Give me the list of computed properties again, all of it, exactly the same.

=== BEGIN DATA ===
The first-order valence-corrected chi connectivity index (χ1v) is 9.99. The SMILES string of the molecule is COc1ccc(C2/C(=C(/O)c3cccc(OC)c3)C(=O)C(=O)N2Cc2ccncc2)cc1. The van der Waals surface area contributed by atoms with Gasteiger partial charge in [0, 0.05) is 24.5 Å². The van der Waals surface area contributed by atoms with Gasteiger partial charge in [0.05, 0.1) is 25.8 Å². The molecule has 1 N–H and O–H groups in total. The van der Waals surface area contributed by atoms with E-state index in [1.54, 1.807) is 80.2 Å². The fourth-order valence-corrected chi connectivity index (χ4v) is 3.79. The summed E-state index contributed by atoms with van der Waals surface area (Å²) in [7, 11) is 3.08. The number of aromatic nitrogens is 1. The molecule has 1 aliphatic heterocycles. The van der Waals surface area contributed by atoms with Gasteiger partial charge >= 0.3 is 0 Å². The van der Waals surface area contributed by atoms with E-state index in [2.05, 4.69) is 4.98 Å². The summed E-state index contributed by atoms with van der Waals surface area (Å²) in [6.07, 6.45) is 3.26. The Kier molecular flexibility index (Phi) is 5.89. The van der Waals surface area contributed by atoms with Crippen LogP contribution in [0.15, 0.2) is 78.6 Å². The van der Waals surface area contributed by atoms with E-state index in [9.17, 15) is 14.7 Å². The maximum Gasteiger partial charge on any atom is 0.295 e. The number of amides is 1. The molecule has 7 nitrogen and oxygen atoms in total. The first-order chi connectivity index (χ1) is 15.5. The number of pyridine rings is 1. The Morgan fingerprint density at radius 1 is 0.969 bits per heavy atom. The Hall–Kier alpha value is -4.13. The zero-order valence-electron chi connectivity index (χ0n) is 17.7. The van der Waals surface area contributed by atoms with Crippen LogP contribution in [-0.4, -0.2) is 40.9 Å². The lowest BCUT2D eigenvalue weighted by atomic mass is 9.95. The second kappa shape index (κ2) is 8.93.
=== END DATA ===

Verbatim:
The first-order valence-corrected chi connectivity index (χ1v) is 9.99. The SMILES string of the molecule is COc1ccc(C2/C(=C(/O)c3cccc(OC)c3)C(=O)C(=O)N2Cc2ccncc2)cc1. The van der Waals surface area contributed by atoms with Gasteiger partial charge in [0, 0.05) is 24.5 Å². The van der Waals surface area contributed by atoms with Gasteiger partial charge in [0.05, 0.1) is 25.8 Å². The molecule has 1 N–H and O–H groups in total. The van der Waals surface area contributed by atoms with E-state index in [1.54, 1.807) is 80.2 Å². The fourth-order valence-corrected chi connectivity index (χ4v) is 3.79. The summed E-state index contributed by atoms with van der Waals surface area (Å²) in [7, 11) is 3.08. The number of aromatic nitrogens is 1. The molecule has 1 aliphatic heterocycles. The van der Waals surface area contributed by atoms with Gasteiger partial charge >= 0.3 is 0 Å². The van der Waals surface area contributed by atoms with E-state index in [2.05, 4.69) is 4.98 Å². The summed E-state index contributed by atoms with van der Waals surface area (Å²) in [6.07, 6.45) is 3.26. The Kier molecular flexibility index (Phi) is 5.89. The van der Waals surface area contributed by atoms with Crippen LogP contribution in [0.15, 0.2) is 78.6 Å². The van der Waals surface area contributed by atoms with E-state index in [9.17, 15) is 14.7 Å². The maximum Gasteiger partial charge on any atom is 0.295 e. The number of amides is 1. The molecule has 7 nitrogen and oxygen atoms in total. The first-order chi connectivity index (χ1) is 15.5. The number of pyridine rings is 1. The Morgan fingerprint density at radius 1 is 0.969 bits per heavy atom. The Hall–Kier alpha value is -4.13. The zero-order valence-electron chi connectivity index (χ0n) is 17.7. The van der Waals surface area contributed by atoms with Crippen LogP contribution in [-0.4, -0.2) is 40.9 Å². The lowest BCUT2D eigenvalue weighted by atomic mass is 9.95. The second kappa shape index (κ2) is 8.93.